The fifth day in London began (after a stop at the market for a “Scotch egg”) with a visit to Portobello Market and then went to Parliament to watch the debates before meeting with counterparts in the House of Commons. My only complaint is that I was unable to find a single station that showed the final game of Stanley Cup to watch my Blackhawks prevail over the Lightnings. Worse yet, two stations showed dart competitions again. Darts. Despite their artistic, political, and legal contributions of the world, England remains a terribly backward people when it comes to supports. First there is that “football” misunderstanding and then they show dart rather than hockey competitions. Nevertheless, I went on computer to check the results. If you listened hard in London, you could hear a cheer from near the top of the Shard early in the morning.
Portobello Road has been a market since the 1800s and has an assortment of antique stores. It is a welcomed alternative to the plague of cheap teeshirt and tourist junk shops that mar virtually every street in Zone 1 and 2. I will be returning the high morning to continue the hunt for gifts for the kids. I am committed to avoiding the shops that sell the same cheap tourist knick knacks. This is also a pretty area along Notting Hill Gate.
From Portobello, I went to Parliament to sit in the “Stranger’s Gallery” and watch debates in best the House of Lords and House of Commons. This building is one of the most magnificent in the world and the two chambers are breathtaking in their beauty, particularly the House of Lords. Throughout the Palace, impeccably dressed men assist tourists with tremendous patience and cheer. Indeed, I am into my fifth day and have yet to meet a single Londoner who was not incredibly friendly and helpful. The members were debating aspects of the European Union controversy. It was fascinating to watch.
After meeting with the legal counsel in the House of Commons and having a wonderful meeting with staff members on both the House of Commons and House of Lords, I went back to Notting Gate Road in my ongoing search for the best Indian food in London. I had read many reviews listing Chakra Restaurant as the best curry house in London. I was therefore eager to experience the place. Unfortunately, I was underwhelmed. Indeed, I cannot imagine how in a city with such incredible Indian restaurants, Chakra would be given so many stars.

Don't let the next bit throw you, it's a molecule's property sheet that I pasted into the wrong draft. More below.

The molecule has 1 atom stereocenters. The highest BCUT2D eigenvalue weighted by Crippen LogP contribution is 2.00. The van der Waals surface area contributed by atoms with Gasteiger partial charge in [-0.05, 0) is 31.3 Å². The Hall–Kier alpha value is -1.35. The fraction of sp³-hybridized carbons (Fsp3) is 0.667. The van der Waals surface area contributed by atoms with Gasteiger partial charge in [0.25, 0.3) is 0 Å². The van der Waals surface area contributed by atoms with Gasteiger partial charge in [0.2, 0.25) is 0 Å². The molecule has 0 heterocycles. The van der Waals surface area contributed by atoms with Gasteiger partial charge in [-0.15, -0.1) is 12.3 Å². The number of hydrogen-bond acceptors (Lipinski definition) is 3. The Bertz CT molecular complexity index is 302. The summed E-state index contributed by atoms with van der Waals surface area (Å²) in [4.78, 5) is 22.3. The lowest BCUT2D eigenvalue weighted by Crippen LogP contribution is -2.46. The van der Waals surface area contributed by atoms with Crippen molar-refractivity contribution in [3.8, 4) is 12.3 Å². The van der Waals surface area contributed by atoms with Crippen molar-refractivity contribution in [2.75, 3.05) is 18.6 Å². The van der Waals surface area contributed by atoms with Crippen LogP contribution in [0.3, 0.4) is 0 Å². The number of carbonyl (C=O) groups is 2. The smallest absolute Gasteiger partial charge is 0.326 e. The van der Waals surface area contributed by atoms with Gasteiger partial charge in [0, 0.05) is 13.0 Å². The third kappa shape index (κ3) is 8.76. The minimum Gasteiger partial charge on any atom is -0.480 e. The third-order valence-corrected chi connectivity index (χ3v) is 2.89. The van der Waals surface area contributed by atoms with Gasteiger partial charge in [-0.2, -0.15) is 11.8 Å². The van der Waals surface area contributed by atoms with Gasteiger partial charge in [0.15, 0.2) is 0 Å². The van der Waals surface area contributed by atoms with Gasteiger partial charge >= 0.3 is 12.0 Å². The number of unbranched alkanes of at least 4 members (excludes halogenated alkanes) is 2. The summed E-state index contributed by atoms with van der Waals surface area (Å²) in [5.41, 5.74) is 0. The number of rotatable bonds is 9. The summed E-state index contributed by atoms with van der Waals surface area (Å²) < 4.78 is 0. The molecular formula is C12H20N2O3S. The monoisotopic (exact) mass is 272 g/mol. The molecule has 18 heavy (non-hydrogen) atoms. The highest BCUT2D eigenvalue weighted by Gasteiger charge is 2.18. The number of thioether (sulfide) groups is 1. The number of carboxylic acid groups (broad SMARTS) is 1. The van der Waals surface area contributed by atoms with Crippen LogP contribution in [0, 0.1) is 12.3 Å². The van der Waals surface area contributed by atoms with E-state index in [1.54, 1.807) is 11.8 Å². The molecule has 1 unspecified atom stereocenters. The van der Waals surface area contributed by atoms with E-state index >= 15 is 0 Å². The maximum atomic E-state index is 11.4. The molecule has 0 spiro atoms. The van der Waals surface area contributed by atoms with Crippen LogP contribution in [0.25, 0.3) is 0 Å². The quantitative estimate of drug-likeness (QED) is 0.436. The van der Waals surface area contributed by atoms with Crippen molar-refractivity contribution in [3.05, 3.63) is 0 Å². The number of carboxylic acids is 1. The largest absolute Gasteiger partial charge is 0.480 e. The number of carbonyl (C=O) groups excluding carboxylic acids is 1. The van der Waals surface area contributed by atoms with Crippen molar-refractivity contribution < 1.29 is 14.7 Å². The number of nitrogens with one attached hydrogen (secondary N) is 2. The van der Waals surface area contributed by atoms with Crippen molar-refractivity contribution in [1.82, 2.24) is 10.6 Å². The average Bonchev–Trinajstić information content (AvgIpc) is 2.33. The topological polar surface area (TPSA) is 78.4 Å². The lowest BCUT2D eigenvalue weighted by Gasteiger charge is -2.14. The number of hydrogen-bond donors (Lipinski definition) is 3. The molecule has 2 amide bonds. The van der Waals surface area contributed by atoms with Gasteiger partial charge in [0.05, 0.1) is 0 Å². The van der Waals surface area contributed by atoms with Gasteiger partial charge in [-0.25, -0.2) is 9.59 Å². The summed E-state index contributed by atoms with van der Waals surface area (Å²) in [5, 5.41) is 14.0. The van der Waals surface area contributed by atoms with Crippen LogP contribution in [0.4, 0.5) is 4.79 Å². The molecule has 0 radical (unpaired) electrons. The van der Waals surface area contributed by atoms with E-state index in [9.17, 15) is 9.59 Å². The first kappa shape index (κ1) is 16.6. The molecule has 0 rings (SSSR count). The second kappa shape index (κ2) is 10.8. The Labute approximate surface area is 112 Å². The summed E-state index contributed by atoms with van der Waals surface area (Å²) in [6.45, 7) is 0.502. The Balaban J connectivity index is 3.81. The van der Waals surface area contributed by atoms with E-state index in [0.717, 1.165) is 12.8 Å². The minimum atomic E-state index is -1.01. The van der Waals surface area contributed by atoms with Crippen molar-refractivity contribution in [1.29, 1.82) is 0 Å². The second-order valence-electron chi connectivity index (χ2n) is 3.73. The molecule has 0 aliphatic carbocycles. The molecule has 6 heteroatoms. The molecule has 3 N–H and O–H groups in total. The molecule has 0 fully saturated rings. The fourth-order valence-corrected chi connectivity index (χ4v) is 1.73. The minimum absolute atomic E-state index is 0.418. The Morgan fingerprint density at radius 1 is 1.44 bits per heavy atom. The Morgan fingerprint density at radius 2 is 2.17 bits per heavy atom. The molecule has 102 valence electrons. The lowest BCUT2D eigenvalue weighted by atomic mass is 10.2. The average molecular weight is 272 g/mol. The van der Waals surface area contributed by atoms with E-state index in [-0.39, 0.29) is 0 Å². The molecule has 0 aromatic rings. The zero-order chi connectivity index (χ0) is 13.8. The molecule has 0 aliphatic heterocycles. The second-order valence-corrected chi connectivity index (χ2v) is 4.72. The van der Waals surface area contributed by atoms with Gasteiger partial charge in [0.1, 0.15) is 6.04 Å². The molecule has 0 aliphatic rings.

First, service was dreadful. The manager on the phone barely described how to get to the restaurant and I had to figure it out myself. When I arrived, I was the only customer in a well-appointed room. However, the door to the busy room was left open that so you were left to eat a few feet from the bustling and beeping road. I could not figure out why they did not simply close the door. Then I had to ask the manager for a beer and water. (When two couples arrived they also had to ask to be served). Indeed, the best person in the restaurant was a woman who had only been working there for two days and seemed genuinely interested in the customers. It did not help. The manager forgot about the appetizer and they served the main dish. When I finished the main dish, I reminded the waitress about the appetizer which then arrived twenty minutes after I finished my entre. No one apologized and seemed at all concerned. In addition, when friends of the manager arrived, there was a wonderful moment when after hugging them, he took them into the back of the hotel because the area the use of us had been placed “was too noisy” due to the street (and the still open door).
What was interesting is that when I asked the manager what was particularly good at the restaurant, he seemed stumped by the question and said it was all good. When I pressed him, he repeated that everything was good. I understand the confidence but this is literally the first time that I have gone to an Indian restaurant without a couple signature dishes. When I asked about the emphasis of the cuisine, I was told simply it was a “mix.” (Notably, the two couples also asked for suggestions and were told that they were all good). I would think that this standard question would have a slightly more helpful and specific answer.
Despite the lack of service, I was still looking forward to the food. I am far more interested in the food than the ambience or service. That is why I was so disappointed. On the positive side, they served a nice amuse-bouche as an hors d’œuvre. Then, my entrée was quite good. I ordered one of my lamb dishes: Saag gosht. The lamb was tender and there were nice flavors in the dish. When my vegetarian samosa however arrived after the entre, it was bland and lacked the type of fresh and flavorful elements associated with top Indian restaurants. If you are in the neighborhood, this is still a good choice for lunch or dinner but there is clearly better Indian good found in many other restaurants in London. Indeed, a more interesting and flavorful option is found at the Taste of Nawab discussed yesterday.
It is with great regret that I leave tomorrow but I hope to get in a couple more sites before jumping on the plane at Heathrow.